Reprinted without permission from Hit Parader, October
SOUNDGARDEN: THEIR SHINING HOUR
Chris Cornell isn't exactly your run-of-the-mill Rock God. Yeah, he's got a voice that can stop a charging rhino at 30 paces, and when he chooses to lop off his mane of black hair he even has "pin up boy" looks. But there's a lot more to Soundgarden's front man than that. This guy's a deep thinker, someone who obviously cares a great deal about the music medium and has given careful consideration to why certain things happen, and certain things don't, within the rock realm. Recently we sat down with Cornell to discuss not only the chart-topping status of Soundgarden's new album, Superunknown, but also his views on the current state of rock and roll.
Hit Parader: It seems as if bands are coming and going on the rock scene faster than ever before. Do you think that's healthy?
Chris Cornell: There's no question that a lot of bands suffer from bumout real fast these days. But it's not their fault. It's not like they've toured the world for a year, played their hearts out and then decided that they needed to rest. Because of the availability of rock in everyone's home, due to radio and especially MTV, the demand for new bands grows all the time. The fans get tired very quickly of seeing the same four minute videos over and over again. Sometimes it seems that the record labels market rock and roll bands the same way that they would market beer or cars.
HP: Is that kind of marketing something you find yourself fighting against?
CC: I don't know if we're big enough to really fight against it. If we decide not to do videos or talk to the press, we're really only hurting ourselves. When it gets to be a situation like Pearl Jam has found themselves in, then I understand their reluctance to jump in and kind of feed the frenzy. Some people have interpreted their actions as an attempt to be difficult, but that's not it. I think it's more where they're aware of how fast things can get out of control, especially if you're being called the biggest band in the world. Suddenly people who thought you were cool are turning their backs on you because you're so overexposed. It's becoming really hard to have a long, successful career in music anymore because of the overexposure and the incredible burnout rate.
HP: Is a long career the ultimate goal for Soundgarden?
CC: Yeah, that's very important to us -- and, I assume, to most bands. We're doing this for the music, not to make millions of dollars. If you care about your music, you want to leave behind a legacy that people can look at and appreciate. That's tough to do when there's so much pressure on you that a lot of very successful young bands can't handle it much beyond two or three albums. we've been lucky in that we've had a nice, slow build to where we are today. We've been togather since 1987, so I think we're ready for just about anything that's thrown our way.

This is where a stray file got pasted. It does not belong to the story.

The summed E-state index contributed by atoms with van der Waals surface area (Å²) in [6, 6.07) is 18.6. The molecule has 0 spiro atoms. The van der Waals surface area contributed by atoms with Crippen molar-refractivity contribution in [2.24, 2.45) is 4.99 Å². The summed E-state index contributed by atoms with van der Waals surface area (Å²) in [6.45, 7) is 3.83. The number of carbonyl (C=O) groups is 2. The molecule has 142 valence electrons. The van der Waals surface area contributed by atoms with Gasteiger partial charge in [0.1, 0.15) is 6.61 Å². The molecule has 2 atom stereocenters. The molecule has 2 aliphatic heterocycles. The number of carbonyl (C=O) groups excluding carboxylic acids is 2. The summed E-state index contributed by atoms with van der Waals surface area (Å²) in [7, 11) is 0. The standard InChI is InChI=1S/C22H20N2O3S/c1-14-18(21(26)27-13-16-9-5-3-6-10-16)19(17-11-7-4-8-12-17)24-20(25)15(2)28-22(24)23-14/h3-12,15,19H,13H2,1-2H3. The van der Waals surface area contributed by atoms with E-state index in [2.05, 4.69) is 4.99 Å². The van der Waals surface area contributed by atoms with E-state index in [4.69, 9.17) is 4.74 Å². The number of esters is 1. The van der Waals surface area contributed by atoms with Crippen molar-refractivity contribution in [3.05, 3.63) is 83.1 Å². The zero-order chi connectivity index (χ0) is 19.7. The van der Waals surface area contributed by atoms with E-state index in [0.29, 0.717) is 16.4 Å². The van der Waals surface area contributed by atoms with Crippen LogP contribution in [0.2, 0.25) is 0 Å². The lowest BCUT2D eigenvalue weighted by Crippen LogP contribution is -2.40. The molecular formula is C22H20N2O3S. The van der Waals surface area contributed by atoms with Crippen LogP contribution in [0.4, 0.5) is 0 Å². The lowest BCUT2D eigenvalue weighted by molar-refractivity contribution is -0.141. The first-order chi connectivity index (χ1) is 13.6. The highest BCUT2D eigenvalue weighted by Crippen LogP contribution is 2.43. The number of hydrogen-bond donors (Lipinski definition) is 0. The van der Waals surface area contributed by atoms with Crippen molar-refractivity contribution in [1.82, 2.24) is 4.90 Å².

HP: Ironically, your first video from Superunknown, "Spoonman," has been played continually on MTV. Are you concerned with your own overexposure?
CC: I think we were fairly smart with "Spoonman" in that you really don't see us that much in the video. You see various pictures of us, but it's not quite the same as having us in your living room all the time. We're trying to maintain some degree of mystique about Soundgarden, I guess. I remember back when I was a kid, long before MTV, and the only way to see my favorite bands was to go to their concerts. It was an incredible experience. MTV has helped a lot of bands, but they've also helped rob a lot of groups of that special mystique. It's tough when you can see a great rock band on TV one second, then hit the clicker and be watching a soap opera or a sit com the next. That's what rock and roll has become for some people.
HP: For years Soundgarden was labeled as the "ultimate Seattle band." Do you feel you may finally have outlived such a tag with this album?
CC: The whole thing that happened in Seattle, that what we viewed as just a good music scene became a national movement, caught us by surprise. We certainly were part of that scene, and the bands who were there have thankfully all stayed friendly and supportive. But I don't know if we represented anything more about Seattle than anyone else. I think we may have enough of a national following now to have outgrown that kind of classification a bit. We're still very proud to be from Seattle, but the music on Superunknown is so diverse that I doubt anyone can label it as "Seattle music," whatever that might be. We like to confound people a little bit. The people who called us metal or grunge can't really call us those things anymore. And those that labeled us alternative, they can't call us that either.
HP: There's been such an incredible demand for tickets to your shows on this tour. It must be very rewarding to know the fans want to see you so badly.
CC: It's great. To me, the stage is where the fans and bands should interact. That's where rock and roll comes alive. All the video stuff is fine in its way, but it's very far from the heart of what rock and roll is about -- especially the kind of rock and roll we play. I love it when I see kids pushing their way to the front just to be nearer to the stage. That's the way I was when I was a kid, and that's the kind of excitement we want to generate.
HP: Back in 1987, when you were starting out as the band's singing drummer, did you envision things getting as big and crazy as they have?
CC: It was a dream, but I don't know if any of us really could have imagined things to have happened this way. Who could have guessed that Seattle would become a music hot spot? Who could have imagined that it would be six or seven years after we started that things really started to take off for us. But I always had confidence that things would work out well. I don't say that in a cocky sense -- but I have always been very confident about Soundgarden.